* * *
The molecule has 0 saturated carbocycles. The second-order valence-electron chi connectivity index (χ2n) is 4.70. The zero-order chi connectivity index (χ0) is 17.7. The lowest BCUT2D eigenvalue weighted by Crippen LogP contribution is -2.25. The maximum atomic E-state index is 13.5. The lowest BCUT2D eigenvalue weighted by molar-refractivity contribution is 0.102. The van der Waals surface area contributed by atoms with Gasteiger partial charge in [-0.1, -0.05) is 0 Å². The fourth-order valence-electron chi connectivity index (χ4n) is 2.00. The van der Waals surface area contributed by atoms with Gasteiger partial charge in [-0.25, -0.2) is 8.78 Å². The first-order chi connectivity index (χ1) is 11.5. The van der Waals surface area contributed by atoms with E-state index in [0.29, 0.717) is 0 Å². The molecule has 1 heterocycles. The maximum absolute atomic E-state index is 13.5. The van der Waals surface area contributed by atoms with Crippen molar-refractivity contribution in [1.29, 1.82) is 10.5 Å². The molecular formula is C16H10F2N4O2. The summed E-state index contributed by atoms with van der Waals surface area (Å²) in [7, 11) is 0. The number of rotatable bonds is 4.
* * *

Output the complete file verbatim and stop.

The molecule has 0 saturated carbocycles. The second-order valence-electron chi connectivity index (χ2n) is 4.70. The zero-order chi connectivity index (χ0) is 17.7. The lowest BCUT2D eigenvalue weighted by Crippen LogP contribution is -2.25. The maximum atomic E-state index is 13.5. The lowest BCUT2D eigenvalue weighted by molar-refractivity contribution is 0.102. The van der Waals surface area contributed by atoms with Gasteiger partial charge in [-0.1, -0.05) is 0 Å². The fourth-order valence-electron chi connectivity index (χ4n) is 2.00. The van der Waals surface area contributed by atoms with Gasteiger partial charge in [-0.25, -0.2) is 8.78 Å². The first-order chi connectivity index (χ1) is 11.5. The van der Waals surface area contributed by atoms with E-state index in [0.29, 0.717) is 0 Å². The molecule has 1 heterocycles. The maximum absolute atomic E-state index is 13.5. The van der Waals surface area contributed by atoms with Crippen molar-refractivity contribution in [1.29, 1.82) is 10.5 Å². The molecular formula is C16H10F2N4O2. The summed E-state index contributed by atoms with van der Waals surface area (Å²) in [7, 11) is 0. The number of rotatable bonds is 4.